Learning Points: Don’t be greedy. Yes, you can drink wine young, but if everyone is telling you to wait, just wait! To quote Decanter: ‘it would be ‘Sacrilegious to drink it [Ata Rangi 2013 pinot noir) now, despite its deliciousness.’

Château Léoville Barton, Saint-Julien, 1989

Being born in 1989 I hope I am ageing as gracefully as this stunning claret. Léoville Barton is known for long-lived classic claret, often inaccessible in youth. The thing with backward youths is that they have an opportunity to flourish in middle age and this is no exception. Unfortunately I missed the opportunity to get a snap of this bottle.  Instead I have included a photo of the stunning 2001 vintage Léoville Barton; one of my all-time top red wines.

Tasting Note: The rich aromas in this bottle were noted immediately on pouring, with blackcurrant dominating, but not in a primary mode.  There was plenty of complexity but the individual components were difficult to pick out – the term that sprung to mind is sois-bois (a French term meaning undergrowth or forest floor).


On the palate the tannin was mostly resolved leaving the wine medium bodied.  The fruit remarkably is still there: juicy stewed blackcurrants and red berry compote.  Aside from fruit the palate is dominated by pencil lead (unmistakable in this particular wine) with spice rounding out the long finish.  This retains good structure and a high acidity keeping the wine in one piece and balanced.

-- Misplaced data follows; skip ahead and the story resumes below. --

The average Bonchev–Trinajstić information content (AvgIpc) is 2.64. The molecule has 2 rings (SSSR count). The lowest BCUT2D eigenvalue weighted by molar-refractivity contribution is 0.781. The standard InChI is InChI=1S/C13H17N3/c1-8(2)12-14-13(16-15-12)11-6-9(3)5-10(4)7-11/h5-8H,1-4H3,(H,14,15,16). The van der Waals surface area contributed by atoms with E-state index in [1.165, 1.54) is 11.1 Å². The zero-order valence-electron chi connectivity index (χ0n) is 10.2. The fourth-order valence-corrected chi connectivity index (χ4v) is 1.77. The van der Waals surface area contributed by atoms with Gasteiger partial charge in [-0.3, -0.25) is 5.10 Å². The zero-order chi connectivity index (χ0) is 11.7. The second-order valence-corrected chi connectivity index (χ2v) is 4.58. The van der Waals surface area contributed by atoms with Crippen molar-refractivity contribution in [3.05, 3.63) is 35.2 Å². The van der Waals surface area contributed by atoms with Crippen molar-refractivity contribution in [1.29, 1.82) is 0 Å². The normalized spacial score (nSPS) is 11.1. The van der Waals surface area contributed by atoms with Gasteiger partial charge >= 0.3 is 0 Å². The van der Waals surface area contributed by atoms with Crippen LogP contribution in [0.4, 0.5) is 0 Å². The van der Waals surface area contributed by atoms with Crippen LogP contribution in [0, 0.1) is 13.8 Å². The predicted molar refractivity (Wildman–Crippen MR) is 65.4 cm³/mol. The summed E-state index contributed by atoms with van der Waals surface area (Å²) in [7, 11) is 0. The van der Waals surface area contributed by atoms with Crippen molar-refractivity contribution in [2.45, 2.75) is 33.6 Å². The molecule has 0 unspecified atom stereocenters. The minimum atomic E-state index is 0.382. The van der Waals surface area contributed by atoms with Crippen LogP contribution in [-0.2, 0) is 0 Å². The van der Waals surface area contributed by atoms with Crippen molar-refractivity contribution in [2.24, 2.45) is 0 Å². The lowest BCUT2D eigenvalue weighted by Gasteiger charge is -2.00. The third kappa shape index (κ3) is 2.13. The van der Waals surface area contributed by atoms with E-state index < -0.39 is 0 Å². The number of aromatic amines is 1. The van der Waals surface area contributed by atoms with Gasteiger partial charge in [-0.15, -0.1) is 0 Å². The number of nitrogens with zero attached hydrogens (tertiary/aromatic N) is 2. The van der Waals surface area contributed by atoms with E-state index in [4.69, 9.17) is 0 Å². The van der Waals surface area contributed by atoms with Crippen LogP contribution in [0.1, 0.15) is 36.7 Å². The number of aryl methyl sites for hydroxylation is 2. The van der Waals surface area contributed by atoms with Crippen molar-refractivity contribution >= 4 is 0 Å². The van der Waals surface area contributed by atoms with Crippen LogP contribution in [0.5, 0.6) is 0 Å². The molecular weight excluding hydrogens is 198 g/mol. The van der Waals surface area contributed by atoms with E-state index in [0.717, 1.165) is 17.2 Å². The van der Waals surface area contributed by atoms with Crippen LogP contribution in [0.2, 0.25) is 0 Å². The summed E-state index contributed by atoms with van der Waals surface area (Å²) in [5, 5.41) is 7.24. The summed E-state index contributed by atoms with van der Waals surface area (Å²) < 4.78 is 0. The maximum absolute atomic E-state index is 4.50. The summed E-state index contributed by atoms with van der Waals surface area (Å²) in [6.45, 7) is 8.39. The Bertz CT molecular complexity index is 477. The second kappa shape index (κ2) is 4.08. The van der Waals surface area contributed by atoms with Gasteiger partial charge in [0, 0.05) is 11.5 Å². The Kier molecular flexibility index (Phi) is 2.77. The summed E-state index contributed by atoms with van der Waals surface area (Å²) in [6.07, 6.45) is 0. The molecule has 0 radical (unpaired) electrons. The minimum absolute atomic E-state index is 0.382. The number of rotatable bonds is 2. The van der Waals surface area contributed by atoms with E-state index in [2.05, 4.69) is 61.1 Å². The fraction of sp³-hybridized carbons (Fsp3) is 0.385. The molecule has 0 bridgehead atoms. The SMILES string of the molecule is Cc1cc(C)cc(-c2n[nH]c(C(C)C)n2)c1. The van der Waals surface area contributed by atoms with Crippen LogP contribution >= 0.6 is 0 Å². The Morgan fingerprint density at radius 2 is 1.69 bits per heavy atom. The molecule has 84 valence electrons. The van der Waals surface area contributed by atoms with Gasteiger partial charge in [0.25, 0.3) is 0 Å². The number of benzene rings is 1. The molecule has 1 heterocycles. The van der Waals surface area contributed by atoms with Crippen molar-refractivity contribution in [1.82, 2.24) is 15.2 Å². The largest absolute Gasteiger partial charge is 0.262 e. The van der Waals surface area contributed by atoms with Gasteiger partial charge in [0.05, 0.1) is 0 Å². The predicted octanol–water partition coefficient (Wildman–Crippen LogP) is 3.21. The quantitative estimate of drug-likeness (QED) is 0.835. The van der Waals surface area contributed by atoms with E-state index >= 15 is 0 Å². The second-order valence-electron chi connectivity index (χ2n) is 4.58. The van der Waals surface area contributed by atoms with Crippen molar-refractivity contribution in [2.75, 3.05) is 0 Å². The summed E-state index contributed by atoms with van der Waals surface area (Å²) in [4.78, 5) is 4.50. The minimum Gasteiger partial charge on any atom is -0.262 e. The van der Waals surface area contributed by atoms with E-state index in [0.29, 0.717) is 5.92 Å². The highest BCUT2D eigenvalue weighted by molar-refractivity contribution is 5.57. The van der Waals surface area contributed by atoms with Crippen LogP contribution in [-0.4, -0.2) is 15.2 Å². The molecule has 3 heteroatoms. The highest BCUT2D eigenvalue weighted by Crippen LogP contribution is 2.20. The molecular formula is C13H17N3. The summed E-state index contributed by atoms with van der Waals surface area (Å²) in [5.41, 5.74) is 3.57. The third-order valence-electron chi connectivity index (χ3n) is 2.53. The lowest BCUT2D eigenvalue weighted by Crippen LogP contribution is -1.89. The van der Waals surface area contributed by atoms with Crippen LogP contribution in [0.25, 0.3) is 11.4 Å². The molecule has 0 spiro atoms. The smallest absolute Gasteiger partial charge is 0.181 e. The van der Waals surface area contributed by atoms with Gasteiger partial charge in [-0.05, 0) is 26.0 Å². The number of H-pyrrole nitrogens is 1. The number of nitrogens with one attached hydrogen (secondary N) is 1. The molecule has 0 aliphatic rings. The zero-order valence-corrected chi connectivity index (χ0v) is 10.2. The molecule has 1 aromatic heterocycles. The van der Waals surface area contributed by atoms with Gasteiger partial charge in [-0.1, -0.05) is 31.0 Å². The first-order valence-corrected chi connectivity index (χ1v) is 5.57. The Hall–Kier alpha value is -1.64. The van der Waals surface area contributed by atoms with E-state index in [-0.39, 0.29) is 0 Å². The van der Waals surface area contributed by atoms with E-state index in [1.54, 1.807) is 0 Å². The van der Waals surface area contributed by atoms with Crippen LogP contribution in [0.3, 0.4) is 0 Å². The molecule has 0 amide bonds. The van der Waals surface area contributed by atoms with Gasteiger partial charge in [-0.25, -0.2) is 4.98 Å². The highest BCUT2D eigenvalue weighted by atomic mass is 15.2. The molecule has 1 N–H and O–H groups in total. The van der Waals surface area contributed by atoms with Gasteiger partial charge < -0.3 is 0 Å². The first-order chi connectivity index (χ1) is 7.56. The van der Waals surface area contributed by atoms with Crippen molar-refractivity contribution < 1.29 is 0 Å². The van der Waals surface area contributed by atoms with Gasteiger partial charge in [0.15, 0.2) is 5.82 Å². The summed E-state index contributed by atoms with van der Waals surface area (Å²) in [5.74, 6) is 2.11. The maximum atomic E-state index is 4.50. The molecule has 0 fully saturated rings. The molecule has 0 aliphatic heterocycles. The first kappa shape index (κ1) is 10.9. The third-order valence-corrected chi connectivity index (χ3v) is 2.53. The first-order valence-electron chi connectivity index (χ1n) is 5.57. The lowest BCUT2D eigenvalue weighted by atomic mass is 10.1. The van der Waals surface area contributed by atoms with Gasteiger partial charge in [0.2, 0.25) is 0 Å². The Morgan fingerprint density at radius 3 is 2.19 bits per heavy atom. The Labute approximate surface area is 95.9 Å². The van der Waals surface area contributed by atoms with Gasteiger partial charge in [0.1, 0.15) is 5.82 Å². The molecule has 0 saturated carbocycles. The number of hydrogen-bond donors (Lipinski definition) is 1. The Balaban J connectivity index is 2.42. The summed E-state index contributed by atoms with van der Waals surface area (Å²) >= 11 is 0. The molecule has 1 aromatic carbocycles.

Conclusions:   Given age this has opened up into a classic mature red Bordeaux. This is a superb wine although to my palate not quite up with the 2001 vintage of the same.  Everything is here but the difference between the two is a question of the balance, poise and elegance at the time of tasting.

Score: 92/100 (DT)

My Least Favourite Wine

Blind tasting is all about testing whether our approach to tasting is objective enough to sort the wheat from the chaff. Today I was served a wine that was unique in being the joint worst wine I have ever tasted.



Baywood Rich Red, NV, UK

Appearance: Clear ruby/garnet.
Nose: Sickly raspberry and strawberry, incense, light volatile acidity.
Palate: Sweet, thin, mild acidity and absolutely no tannin.  There is far less fruit than on the nose but a sour strawberry dominates. This is very flabby, lacks focus and has no structure.

Score: This is a wine of exceptionally low quality deserving a paltry 55-60 points.

I have only tasted something like this once and it was made in the UK from reconstituted Merlot juice. Lo and behold this was also a wine made from reconstituted grape juice here in the UK. Given the sickly presentation I suspect that sugar is actually added at some point in the production process.


Unfortunately for the producers of this wine I suspect I could not get much further from the intended audience. My passion for terroir driven wines is somewhat in conflict with reconstituted generic grape juice from an unknown source. I’d resist the urge to ferment this as it was undoubtedly more enjoyable as a fruit juice. For the first time in years I have a suspicion this is a wine that tastes better with lemonade.

Conclusion: I would not waste your liver on this one.


Birthday Wine: An Eternal Dilemma